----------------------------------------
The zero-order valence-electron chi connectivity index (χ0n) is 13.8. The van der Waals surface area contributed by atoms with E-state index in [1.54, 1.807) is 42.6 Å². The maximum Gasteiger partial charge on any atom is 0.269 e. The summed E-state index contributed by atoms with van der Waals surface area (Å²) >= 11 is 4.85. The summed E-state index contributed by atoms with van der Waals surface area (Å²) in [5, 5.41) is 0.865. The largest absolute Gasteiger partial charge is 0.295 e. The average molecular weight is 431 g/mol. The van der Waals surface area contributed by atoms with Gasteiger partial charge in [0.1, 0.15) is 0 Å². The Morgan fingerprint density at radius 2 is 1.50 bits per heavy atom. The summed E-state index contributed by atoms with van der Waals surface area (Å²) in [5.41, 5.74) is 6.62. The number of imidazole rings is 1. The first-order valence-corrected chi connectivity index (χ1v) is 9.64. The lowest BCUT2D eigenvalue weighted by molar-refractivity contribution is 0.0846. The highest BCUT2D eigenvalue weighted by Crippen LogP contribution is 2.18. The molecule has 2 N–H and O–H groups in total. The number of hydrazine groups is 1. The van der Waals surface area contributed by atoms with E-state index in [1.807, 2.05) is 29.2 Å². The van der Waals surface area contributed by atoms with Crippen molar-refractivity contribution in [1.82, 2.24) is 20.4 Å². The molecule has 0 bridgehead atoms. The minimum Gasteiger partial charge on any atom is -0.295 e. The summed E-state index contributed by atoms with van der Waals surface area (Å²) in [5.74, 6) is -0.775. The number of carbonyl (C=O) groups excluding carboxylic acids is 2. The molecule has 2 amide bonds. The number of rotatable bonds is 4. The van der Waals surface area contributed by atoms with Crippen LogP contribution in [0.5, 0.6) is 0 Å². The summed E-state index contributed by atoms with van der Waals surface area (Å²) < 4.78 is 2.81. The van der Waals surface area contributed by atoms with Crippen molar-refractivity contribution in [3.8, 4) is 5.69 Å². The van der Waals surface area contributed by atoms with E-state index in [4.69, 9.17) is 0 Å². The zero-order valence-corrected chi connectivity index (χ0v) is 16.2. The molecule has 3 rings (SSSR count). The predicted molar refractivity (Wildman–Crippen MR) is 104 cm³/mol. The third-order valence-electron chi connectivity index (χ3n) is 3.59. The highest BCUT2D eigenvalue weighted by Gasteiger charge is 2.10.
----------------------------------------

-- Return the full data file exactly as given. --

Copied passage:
The zero-order valence-electron chi connectivity index (χ0n) is 13.8. The van der Waals surface area contributed by atoms with E-state index in [1.54, 1.807) is 42.6 Å². The maximum Gasteiger partial charge on any atom is 0.269 e. The summed E-state index contributed by atoms with van der Waals surface area (Å²) >= 11 is 4.85. The summed E-state index contributed by atoms with van der Waals surface area (Å²) in [5, 5.41) is 0.865. The largest absolute Gasteiger partial charge is 0.295 e. The average molecular weight is 431 g/mol. The van der Waals surface area contributed by atoms with Gasteiger partial charge in [0.1, 0.15) is 0 Å². The Morgan fingerprint density at radius 2 is 1.50 bits per heavy atom. The summed E-state index contributed by atoms with van der Waals surface area (Å²) in [5.41, 5.74) is 6.62. The number of imidazole rings is 1. The first-order valence-corrected chi connectivity index (χ1v) is 9.64. The lowest BCUT2D eigenvalue weighted by molar-refractivity contribution is 0.0846. The highest BCUT2D eigenvalue weighted by Crippen LogP contribution is 2.18. The molecule has 2 N–H and O–H groups in total. The number of hydrazine groups is 1. The van der Waals surface area contributed by atoms with E-state index in [1.807, 2.05) is 29.2 Å². The van der Waals surface area contributed by atoms with Crippen molar-refractivity contribution in [1.82, 2.24) is 20.4 Å². The molecule has 0 bridgehead atoms. The minimum Gasteiger partial charge on any atom is -0.295 e. The summed E-state index contributed by atoms with van der Waals surface area (Å²) in [5.74, 6) is -0.775. The number of carbonyl (C=O) groups excluding carboxylic acids is 2. The molecule has 2 amide bonds. The number of rotatable bonds is 4. The van der Waals surface area contributed by atoms with Crippen LogP contribution in [0.5, 0.6) is 0 Å². The summed E-state index contributed by atoms with van der Waals surface area (Å²) < 4.78 is 2.81. The van der Waals surface area contributed by atoms with Crippen molar-refractivity contribution in [3.8, 4) is 5.69 Å². The van der Waals surface area contributed by atoms with E-state index in [4.69, 9.17) is 0 Å². The zero-order valence-corrected chi connectivity index (χ0v) is 16.2. The molecule has 3 rings (SSSR count). The predicted molar refractivity (Wildman–Crippen MR) is 104 cm³/mol. The third-order valence-electron chi connectivity index (χ3n) is 3.59. The highest BCUT2D eigenvalue weighted by Gasteiger charge is 2.10.